New FIU program aimed at making a more resilient Florida

Florida’s efforts to bounce back from disaster could get a boost with the launch of a new interdisciplinary program at Florida International University’s Institute of Environment.

 

The institute’s new Environmental Finance and Risk Management program is focused on increasing resilience against the major environmental challenges identified in the state’s mitigation action plan: coastal erosion, ecosystem degradation, flooding, heat, sea-level rise, wildfire and windstorm.

 

“Just as Florida is both uniquely blessed and uniquely challenged in its natural environment, FIU is uniquely positioned to be a global leader in environmental resilience,” said Mario Loyola, director of the institute’s Environmental Finance and Risk Management program. “The Environmental Finance and Risk Management program will combine the resources of our great university to come up with innovative solutions to global and local environmental problems, from mitigation and resilience to recovery, restoration and long-term sustainability.”

 

The program is a collaboration with the FIU College of Arts, Sciences & Education, the UNESCO Chair on Sustainable Water Security, Extreme Events Institute, College of Engineering & Computing, College of Law, College of Business, Robert Stempel College of Public Health & Social Work and the Steven J. Green School of International and Public Affairs.

 

Many are inadequately prepared for global environmental challenges because resiliency efforts are still in their nascent stages. Professionals who are cross -trained in finance and environmental studies will have a much better chance at drafting effective policies on mitigation, adaptation and resilience, Loyola said.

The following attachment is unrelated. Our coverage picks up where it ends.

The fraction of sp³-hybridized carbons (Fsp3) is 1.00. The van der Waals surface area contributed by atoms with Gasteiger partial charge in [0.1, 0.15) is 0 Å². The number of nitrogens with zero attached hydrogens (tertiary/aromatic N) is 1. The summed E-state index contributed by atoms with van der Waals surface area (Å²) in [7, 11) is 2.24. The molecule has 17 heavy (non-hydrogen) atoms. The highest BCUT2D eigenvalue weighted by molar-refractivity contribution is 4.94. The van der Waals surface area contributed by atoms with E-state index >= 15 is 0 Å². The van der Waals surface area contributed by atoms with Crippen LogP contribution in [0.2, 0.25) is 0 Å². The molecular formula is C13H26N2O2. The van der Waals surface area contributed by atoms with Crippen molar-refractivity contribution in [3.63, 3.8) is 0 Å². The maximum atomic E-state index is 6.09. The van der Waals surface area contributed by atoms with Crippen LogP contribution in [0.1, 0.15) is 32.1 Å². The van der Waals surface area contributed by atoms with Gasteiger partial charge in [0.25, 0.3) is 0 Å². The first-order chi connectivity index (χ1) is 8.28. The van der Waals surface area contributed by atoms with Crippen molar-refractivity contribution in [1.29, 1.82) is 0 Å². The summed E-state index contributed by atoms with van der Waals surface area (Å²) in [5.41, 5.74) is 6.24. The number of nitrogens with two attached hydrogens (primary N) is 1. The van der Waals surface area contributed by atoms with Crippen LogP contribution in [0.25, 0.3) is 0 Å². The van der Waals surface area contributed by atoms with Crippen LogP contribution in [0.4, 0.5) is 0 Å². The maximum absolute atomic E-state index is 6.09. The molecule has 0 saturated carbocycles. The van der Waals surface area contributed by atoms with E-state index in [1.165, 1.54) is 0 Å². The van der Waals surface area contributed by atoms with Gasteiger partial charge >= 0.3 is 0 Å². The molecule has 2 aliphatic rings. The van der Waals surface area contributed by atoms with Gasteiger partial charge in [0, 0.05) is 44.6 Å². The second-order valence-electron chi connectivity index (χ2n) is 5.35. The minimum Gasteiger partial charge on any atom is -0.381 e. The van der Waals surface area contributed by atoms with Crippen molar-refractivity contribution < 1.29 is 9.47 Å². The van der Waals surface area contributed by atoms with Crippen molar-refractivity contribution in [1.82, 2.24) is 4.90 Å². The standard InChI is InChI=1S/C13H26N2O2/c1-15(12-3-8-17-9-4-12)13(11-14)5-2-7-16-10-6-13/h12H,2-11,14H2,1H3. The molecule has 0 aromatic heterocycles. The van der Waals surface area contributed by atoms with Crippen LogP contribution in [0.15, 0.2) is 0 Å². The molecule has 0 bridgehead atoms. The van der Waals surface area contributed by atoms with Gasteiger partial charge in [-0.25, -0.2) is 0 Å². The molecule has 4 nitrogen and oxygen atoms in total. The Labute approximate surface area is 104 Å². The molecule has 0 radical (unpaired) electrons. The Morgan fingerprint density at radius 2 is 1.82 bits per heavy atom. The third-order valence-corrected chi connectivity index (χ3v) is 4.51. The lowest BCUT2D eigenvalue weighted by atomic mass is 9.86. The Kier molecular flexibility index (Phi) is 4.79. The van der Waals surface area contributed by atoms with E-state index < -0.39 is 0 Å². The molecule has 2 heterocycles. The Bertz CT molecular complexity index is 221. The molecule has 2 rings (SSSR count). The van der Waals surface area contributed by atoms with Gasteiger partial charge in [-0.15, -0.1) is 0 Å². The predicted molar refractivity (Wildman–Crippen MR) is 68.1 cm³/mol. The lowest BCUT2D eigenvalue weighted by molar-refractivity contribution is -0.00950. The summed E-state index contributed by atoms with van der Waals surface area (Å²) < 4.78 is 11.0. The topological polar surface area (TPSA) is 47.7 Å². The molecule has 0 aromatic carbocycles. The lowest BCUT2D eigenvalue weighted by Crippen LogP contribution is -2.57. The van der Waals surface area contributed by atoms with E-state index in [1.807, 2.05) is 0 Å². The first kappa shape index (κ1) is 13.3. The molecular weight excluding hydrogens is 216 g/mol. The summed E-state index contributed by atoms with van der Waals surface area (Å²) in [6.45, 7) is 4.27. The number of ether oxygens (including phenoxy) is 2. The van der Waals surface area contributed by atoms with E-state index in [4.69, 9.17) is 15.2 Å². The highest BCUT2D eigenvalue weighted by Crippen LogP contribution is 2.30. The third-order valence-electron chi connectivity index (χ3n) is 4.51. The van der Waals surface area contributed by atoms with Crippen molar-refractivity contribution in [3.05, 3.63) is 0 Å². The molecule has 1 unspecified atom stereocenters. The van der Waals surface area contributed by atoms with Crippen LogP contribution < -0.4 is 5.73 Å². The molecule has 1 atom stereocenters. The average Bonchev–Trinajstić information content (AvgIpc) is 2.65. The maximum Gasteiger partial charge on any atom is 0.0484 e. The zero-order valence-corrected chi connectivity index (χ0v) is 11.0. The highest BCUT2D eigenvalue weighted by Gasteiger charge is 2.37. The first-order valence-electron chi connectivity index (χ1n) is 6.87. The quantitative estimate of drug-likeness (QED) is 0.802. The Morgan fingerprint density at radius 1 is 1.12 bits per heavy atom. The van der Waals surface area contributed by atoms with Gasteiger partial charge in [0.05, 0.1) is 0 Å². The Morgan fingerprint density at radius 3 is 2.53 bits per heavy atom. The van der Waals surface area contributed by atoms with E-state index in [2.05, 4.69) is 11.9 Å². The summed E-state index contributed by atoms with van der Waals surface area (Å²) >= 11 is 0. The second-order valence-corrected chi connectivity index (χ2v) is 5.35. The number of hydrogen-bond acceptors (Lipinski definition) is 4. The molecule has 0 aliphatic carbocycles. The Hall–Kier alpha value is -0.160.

The program also will serve as a large-scale hub delivering first-of-its-kind knowledge and know-how devoted to innovative financial modeling, environmental law and the regulatory frameworks and methods for disaster preparedness, risk transfer, mitigation, adaptation and resilience. A broad range of stakeholders will collaborate with the program to address these pressing issues and expose students to organizations and agencies on the front lines of environmental protection.

 

“Environmental finance and risk management is especially relevant in Florida, where local and state officials frequently face difficult decisions on how to fund future hazard mitigation and resilience projects,” said mathematics professor Enrique Villamor, the program’s associate director.

 

Loyola and Villamor also will design and launch new master’s and doctoral degrees in environmental finance and risk management in addition to a certificate program for business and government professionals. In addition, Loyola also will teach courses in environmental law and policy at the College of Law and will assist with its Certificate in Environmental & Natural Resources Law.

 

They will be assisted by Jayantha Obeysekera, director of Sea Level Solutions, Tiffany Troxler, director of science for Sea Level Solutions and fellow Institute of Environment faculty Maria Donoso and Michael Sukop. Advisory groups made up of members of the academic, business and government sectors also will weigh in on the curriculum.

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